Avi Loeb, a Harvard University professor, believes that a meteorite that crashed into the Pacific Ocean in 2014 might have something to do with alien technology.

Loeb, who is the longest serving chair of Harvard Universities Department of astronomy, is convinced that the object might be a meteorite of unprecedented material strength or alien technology.

But none of this is possible to confirm without physically studying the object, reported 10 Boston. So the professor has planned an expedition to retrieve it. It will cost more than a million dollars in funding from private donors. According to Comicbook, he has raised about a third of the money required for his expedition to the expected crash site near Papua New Guinea.

He said that this would be the "first time that humans put their hands on the material that makes an object that came from another star."

The data now confirms that the object is of interstellar origin, but the path to confirming this was not immediate. Loeb and his student, Amir Siraj, used data from government censors that is primarily used for national security. The duo then studied multiple meteors to see if any stood out.

He shared that he found the catalog that the government compiled of meteorites that were "detected by government sensors that our missile warning system." He asked his student to check if any of the meteors, the "fastest moving meteors, could have arrived to Earth from outside the solar system." One in particular sparked the interest of Loeb and Siraj.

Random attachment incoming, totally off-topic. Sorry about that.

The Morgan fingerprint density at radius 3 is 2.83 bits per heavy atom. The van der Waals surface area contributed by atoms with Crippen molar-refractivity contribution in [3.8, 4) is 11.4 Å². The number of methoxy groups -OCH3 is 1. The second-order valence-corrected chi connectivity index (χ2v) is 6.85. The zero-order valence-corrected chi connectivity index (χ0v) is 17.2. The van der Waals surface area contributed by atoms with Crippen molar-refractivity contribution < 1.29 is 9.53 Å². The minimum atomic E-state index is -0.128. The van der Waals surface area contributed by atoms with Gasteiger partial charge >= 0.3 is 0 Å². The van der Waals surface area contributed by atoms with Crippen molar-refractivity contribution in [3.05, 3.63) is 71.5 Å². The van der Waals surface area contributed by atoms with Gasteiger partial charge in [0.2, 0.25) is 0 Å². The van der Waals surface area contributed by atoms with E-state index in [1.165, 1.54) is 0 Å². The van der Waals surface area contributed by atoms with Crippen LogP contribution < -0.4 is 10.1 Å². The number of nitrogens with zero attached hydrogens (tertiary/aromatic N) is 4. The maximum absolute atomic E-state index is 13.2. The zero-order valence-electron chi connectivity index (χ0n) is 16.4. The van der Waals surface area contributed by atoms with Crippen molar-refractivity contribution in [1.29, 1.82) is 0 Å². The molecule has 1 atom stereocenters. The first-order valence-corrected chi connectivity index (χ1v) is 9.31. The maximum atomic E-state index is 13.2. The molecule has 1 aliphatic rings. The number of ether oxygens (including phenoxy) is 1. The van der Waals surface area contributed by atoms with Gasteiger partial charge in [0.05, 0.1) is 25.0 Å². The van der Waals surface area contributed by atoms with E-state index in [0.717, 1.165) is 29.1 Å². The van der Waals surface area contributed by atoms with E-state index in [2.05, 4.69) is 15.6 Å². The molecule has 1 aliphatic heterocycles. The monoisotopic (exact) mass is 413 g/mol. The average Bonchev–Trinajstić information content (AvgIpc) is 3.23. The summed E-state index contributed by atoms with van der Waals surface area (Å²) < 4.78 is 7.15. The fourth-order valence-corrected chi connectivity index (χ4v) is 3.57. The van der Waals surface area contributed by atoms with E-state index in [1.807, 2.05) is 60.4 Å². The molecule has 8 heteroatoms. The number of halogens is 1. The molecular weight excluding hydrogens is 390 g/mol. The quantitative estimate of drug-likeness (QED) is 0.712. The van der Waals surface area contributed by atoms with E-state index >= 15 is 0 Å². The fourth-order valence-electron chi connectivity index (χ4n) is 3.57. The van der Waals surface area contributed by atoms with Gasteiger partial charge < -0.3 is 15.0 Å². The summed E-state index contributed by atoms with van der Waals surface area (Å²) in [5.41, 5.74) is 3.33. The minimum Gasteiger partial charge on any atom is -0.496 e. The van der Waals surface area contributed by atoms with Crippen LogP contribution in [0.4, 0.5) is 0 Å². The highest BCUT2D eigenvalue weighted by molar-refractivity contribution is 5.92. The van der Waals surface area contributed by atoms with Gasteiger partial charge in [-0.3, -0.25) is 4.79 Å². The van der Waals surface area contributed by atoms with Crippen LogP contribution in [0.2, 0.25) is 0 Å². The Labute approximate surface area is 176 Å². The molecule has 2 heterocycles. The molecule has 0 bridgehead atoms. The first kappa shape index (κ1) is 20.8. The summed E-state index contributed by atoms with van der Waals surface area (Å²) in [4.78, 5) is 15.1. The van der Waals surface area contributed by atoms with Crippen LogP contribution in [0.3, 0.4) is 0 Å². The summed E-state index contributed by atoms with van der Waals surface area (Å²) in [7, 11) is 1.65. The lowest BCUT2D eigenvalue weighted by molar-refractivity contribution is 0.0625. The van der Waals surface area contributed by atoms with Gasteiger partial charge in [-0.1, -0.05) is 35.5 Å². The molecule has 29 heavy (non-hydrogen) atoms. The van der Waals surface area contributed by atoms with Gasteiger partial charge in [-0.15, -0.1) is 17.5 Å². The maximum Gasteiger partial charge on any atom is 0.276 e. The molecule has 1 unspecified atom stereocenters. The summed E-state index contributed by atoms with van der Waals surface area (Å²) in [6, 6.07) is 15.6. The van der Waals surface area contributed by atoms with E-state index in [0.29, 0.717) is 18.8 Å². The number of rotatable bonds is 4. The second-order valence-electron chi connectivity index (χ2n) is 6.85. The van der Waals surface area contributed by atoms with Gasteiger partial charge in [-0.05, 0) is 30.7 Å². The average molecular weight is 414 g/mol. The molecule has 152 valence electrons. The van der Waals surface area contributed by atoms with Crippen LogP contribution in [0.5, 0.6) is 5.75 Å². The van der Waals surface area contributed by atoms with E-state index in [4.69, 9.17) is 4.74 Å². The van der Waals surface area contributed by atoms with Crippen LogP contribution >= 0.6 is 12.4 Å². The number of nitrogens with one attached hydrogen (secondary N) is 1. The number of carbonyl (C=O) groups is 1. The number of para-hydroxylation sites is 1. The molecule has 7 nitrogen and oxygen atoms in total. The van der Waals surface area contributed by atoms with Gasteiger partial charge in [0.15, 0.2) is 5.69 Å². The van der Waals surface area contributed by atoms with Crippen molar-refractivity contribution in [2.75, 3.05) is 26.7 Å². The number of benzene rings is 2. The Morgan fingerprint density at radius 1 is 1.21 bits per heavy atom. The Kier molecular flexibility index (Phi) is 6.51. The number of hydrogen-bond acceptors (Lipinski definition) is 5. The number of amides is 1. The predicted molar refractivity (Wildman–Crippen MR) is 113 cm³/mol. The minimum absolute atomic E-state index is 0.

On the basis of the speed of the meteor and how much of the object burned upon entry, the professor determined that it must be made of a very strongly material. Probably something that is tougher than iron. He said that so this one was an outlier in terms of its composition, and it was also an "outlier in terms of its speed outside the solar system." He noted that it moved at least "twice as fast as stars move around the sun in the vicinity of the sun."

The government released limited data due to national security concerns, but he had found something groundbreaking. He wrote a paper with his student that laid out what he believed to be true, but three years after writing his findings, a major development confirmed what he always knew. He said that after a few years, the release of a letter from the U.S. Space Command in the Department of Defense stating explicitly that "this meteor at the 99.999% confidence level came from outside the solar system." Then Loeb decided to take action and make moves to recover the object.

He is now planning to find the object that most likely fractured on impact. So it left fragments possibly the size of pennies lost at the bottom of the ocean, but Loeb is confident that they will recover what they are in search of. He said that they are planning to board a "ship and build a sled and a magnet attached to it that will scoop the ocean floor."

Representation Image Humanoid alien figure Pawel86 / Pixabay

© 2024 Latin Times. All rights reserved. Do not reproduce without permission.